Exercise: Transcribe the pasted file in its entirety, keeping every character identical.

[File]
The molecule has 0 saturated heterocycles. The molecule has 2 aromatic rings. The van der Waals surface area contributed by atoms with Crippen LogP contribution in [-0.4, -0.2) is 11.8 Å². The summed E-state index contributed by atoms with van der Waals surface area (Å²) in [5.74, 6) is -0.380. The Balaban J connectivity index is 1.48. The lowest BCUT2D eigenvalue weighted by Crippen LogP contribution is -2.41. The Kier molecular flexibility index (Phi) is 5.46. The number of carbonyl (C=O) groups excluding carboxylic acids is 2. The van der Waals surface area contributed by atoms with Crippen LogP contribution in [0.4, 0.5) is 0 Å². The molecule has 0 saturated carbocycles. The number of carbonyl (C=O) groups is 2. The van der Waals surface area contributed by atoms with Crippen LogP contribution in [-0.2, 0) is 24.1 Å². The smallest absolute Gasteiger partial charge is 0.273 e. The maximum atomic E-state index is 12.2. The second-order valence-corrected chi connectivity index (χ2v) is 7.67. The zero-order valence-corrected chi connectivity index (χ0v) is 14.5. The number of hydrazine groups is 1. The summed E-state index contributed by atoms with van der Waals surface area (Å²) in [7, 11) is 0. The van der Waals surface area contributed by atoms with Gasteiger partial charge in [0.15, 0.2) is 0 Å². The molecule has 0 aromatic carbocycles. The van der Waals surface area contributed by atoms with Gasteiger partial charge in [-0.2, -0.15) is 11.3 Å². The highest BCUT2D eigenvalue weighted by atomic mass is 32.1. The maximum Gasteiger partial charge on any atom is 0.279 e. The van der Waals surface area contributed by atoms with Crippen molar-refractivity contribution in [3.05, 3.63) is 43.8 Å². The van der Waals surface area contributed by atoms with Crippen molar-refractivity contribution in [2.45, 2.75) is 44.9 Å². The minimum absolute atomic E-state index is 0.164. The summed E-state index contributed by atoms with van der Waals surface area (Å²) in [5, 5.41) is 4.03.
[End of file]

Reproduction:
The molecule has 0 saturated heterocycles. The molecule has 2 aromatic rings. The van der Waals surface area contributed by atoms with Crippen LogP contribution in [-0.4, -0.2) is 11.8 Å². The summed E-state index contributed by atoms with van der Waals surface area (Å²) in [5.74, 6) is -0.380. The Balaban J connectivity index is 1.48. The lowest BCUT2D eigenvalue weighted by Crippen LogP contribution is -2.41. The Kier molecular flexibility index (Phi) is 5.46. The number of carbonyl (C=O) groups excluding carboxylic acids is 2. The van der Waals surface area contributed by atoms with Crippen LogP contribution in [0.4, 0.5) is 0 Å². The molecule has 0 saturated carbocycles. The number of carbonyl (C=O) groups is 2. The van der Waals surface area contributed by atoms with Crippen LogP contribution in [-0.2, 0) is 24.1 Å². The smallest absolute Gasteiger partial charge is 0.273 e. The maximum atomic E-state index is 12.2. The second-order valence-corrected chi connectivity index (χ2v) is 7.67. The zero-order valence-corrected chi connectivity index (χ0v) is 14.5. The number of hydrazine groups is 1. The summed E-state index contributed by atoms with van der Waals surface area (Å²) in [7, 11) is 0. The van der Waals surface area contributed by atoms with Gasteiger partial charge in [0.15, 0.2) is 0 Å². The molecule has 0 aromatic carbocycles. The van der Waals surface area contributed by atoms with Gasteiger partial charge in [-0.2, -0.15) is 11.3 Å². The highest BCUT2D eigenvalue weighted by atomic mass is 32.1. The maximum Gasteiger partial charge on any atom is 0.279 e. The van der Waals surface area contributed by atoms with Crippen molar-refractivity contribution in [3.05, 3.63) is 43.8 Å². The van der Waals surface area contributed by atoms with Crippen molar-refractivity contribution in [2.45, 2.75) is 44.9 Å². The minimum absolute atomic E-state index is 0.164. The summed E-state index contributed by atoms with van der Waals surface area (Å²) in [5, 5.41) is 4.03.